$50,000. In debt.
It was 9 P.M., June 2008. I was sitting alone in the office, sweaty, exhausted, and worried. That sinking feeling in my stomach got worse as I calculated the bills my business owed. I had no one else I could turn to: My business partner left, and I had no employees.
Up till then, we were doing great, and the business was becoming increasingly profitable. But then the economy crashed, and our business was hit hard.
There was only one thought running through my mind, I have to make this work.
I started working 10-12 hour days, only stopping work close to midnight. Because I couldn't afford to hire, I ran a one-man-show: I took customer calls, fixed the trucks, dealt with taxes... I was basically the CEO, the executive, and the intern, all in one.
Between work and after work each day, I would also read tons of books and attend my Master's degree classes, so that I could expand my knowledge, and apply what I learnt to my business. All this hustling came with a downside: My then girlfriend left me, saying I was too focused on growing the business.
Thankfully, I started to see the light at the end of the tunnel. New business trickled in at first, then it surged, and it hasn't stopped ever since. I hired my first employee, my second, my third... 7 years later, I now have a $30 million home service business with over 170 employees in 9 states.
I'm grateful to have learnt a lot of lessons over the years, and that's why I share my experiences on publications like Inc. Hopefully, entrepreneurs like you can learn from my mistakes, and use these insights to grow your businesses faster. Here are the top three things that have helped me to achieve business success all this while:
1. Be an unscalable CEO
Yes, as the owner, you absolutely should focus on high level vision and strategies, and delegate as much as you can. But there's one thing I will never outsource, no matter how busy I am: conversations with my team. It might not seem like the most productive use of time...but let me tell you, if I can spend even 5 minutes talking to one employee, and getting them all excited about my company, and they go on to do great work for the rest of the week, it's more than worth it. By communicating your vision with your team on a personal level, you're empowering them to feel like they, and the work that they do, matter. That's why I have group lunches with my employees once in a while. And, I'm also planning to have conversations with 20 employees per week, until I speak with all 170+ employees in my company.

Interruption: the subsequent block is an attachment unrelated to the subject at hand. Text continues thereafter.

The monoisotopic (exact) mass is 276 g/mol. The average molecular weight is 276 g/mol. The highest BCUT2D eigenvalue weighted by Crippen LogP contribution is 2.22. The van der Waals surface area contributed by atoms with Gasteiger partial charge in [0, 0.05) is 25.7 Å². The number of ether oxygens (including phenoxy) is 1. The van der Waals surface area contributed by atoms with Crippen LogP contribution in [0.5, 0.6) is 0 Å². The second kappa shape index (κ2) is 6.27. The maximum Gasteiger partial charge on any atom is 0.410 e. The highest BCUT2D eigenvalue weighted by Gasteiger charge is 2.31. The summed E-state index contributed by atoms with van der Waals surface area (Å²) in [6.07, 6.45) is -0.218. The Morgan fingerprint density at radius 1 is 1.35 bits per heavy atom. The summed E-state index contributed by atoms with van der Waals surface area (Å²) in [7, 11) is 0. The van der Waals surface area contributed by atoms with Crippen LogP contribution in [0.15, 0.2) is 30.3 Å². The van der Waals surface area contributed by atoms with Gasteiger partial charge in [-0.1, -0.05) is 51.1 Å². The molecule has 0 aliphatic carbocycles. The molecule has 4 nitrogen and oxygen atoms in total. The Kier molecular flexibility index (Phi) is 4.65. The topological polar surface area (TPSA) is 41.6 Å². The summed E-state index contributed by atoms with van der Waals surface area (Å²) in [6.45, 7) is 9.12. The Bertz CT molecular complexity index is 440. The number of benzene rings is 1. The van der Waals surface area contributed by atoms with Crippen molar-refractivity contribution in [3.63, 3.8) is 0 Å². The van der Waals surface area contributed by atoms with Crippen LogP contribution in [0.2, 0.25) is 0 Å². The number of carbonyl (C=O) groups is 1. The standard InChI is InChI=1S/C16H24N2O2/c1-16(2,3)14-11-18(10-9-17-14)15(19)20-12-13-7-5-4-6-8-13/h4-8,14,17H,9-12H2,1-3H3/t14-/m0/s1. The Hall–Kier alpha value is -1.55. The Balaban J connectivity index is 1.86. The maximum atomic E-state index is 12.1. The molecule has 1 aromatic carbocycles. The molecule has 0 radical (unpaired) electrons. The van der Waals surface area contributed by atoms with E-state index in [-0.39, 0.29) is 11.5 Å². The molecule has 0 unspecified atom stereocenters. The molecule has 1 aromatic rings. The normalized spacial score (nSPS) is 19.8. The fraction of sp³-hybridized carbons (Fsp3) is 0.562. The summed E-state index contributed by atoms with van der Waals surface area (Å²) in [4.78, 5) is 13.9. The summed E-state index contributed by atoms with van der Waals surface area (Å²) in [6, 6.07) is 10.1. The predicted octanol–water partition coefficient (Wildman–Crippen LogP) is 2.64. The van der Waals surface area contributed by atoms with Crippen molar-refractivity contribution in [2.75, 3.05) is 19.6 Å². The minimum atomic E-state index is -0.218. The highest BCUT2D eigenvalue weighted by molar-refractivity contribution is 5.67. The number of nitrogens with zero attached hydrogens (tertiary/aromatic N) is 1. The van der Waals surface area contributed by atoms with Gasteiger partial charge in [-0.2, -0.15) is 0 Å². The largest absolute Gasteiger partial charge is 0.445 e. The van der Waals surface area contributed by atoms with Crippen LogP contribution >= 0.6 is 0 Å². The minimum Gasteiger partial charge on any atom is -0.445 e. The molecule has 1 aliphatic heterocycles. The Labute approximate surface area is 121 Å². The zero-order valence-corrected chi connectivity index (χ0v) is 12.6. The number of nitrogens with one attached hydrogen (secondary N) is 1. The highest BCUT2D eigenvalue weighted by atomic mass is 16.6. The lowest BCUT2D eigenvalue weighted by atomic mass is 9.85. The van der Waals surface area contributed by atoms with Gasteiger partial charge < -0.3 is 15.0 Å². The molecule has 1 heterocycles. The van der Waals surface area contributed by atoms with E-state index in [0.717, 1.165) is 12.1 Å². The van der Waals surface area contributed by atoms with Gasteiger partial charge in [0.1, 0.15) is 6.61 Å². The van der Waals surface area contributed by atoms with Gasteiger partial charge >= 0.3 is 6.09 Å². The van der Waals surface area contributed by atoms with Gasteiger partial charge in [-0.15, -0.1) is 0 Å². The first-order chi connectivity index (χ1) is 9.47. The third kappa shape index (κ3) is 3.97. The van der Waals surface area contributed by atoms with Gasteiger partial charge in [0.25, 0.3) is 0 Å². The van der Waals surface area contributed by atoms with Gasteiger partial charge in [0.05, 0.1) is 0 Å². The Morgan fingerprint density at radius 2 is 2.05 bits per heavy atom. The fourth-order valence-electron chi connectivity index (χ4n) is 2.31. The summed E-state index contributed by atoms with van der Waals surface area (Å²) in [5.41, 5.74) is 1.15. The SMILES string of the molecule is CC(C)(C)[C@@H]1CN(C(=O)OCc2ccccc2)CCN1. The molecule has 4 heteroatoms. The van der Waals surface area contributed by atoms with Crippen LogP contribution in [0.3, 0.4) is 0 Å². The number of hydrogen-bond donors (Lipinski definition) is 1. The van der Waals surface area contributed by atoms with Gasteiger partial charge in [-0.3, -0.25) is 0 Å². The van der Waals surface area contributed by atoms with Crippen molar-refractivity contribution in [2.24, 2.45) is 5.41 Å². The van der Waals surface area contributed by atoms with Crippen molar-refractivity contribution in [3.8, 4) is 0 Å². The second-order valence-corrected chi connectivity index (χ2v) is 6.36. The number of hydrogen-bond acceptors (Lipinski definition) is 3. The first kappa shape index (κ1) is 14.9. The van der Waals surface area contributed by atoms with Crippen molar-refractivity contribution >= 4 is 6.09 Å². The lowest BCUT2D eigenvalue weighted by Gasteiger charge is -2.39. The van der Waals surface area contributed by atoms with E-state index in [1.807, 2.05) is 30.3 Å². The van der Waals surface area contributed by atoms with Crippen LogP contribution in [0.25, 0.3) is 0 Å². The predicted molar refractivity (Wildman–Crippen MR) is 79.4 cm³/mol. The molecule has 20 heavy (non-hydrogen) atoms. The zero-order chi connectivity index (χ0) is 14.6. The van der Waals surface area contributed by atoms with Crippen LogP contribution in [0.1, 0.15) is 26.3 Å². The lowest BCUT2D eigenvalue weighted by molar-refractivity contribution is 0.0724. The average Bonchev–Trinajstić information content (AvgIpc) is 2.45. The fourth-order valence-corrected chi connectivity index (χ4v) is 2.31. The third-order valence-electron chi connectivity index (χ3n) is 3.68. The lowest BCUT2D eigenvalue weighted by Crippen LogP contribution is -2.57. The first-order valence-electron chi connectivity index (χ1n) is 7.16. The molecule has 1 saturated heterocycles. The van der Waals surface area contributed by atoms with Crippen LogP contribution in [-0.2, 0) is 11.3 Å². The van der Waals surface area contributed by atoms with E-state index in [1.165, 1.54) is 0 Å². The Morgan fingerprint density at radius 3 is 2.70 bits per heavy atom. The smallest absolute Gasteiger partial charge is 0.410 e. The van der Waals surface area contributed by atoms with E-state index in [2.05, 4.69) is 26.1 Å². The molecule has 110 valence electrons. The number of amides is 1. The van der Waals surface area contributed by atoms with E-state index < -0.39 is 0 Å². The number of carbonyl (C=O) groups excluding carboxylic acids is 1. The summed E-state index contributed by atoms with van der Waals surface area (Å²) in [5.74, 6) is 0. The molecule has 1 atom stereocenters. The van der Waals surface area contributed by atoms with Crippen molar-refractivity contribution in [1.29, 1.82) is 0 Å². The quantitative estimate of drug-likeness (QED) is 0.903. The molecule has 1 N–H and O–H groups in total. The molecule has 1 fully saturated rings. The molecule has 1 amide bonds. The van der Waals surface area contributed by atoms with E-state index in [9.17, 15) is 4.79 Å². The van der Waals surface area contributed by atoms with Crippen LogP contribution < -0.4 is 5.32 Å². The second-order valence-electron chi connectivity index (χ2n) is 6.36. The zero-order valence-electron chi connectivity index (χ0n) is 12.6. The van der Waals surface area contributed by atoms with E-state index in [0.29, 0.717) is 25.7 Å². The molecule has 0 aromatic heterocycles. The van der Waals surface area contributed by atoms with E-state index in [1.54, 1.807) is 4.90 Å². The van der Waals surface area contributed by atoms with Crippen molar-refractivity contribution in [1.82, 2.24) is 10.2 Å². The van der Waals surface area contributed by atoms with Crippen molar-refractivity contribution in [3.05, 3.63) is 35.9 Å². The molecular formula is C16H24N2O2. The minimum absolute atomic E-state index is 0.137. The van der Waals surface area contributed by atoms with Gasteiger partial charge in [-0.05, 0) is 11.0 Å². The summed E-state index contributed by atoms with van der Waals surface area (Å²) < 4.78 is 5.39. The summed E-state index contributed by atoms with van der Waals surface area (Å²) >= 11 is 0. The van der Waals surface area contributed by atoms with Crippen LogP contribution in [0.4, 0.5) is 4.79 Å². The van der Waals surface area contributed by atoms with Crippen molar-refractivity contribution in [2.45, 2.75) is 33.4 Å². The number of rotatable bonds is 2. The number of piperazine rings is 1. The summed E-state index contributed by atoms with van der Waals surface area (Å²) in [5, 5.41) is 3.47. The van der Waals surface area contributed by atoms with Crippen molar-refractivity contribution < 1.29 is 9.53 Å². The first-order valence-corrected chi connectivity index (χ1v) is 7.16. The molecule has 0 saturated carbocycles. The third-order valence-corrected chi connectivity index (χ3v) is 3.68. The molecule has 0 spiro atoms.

2. Have 100% integrity in business (not even 99%)
It's easy to make the quick buck, especially when times are tough. I get that. But in the long run, you lose. Because once you start slacking off, it's a slippery slope from there: just look at Enron, or more recently Theranos.
In my daily meetings with my staff, I always hammer this point home, as that's the compass which guides us in making decisions. That's also why we do a vigorous background check on potential hires, and why we don't hesitate to fire employees who steal. Our focus on providing the best services without cutting corners is why we get 60 percent of our business from referrals.
3. Aim for the moon, but plant the seeds
Dreaming big is great, but focusing on the fireworks alone is a recipe for disaster. Instead of scaling too quickly (which is the No. 1 cause of business death, by the way), take your time to grow.
Specifically, invest your time in "planting the seeds": Test a wide variety of strategies, and see which ones work best. before putting in the money and resources to ramp things up. This allows you to fail on a small scale, and gives you valuable information on how to fine-tune your strategies. For example, we are aiming to hit $100 million in revenue by 2020. But it'd be foolish to do a major roll-out in multiple markets, right off the bat. Instead, we focus what we know works (our core market), and at the same time, we run little experiments that help us predict the best markets to expand into.
Business can be easy. But doing the right things is what separates the best entrepreneurs from the rest. I have a long way to go, and I am excited to keep learning and growing.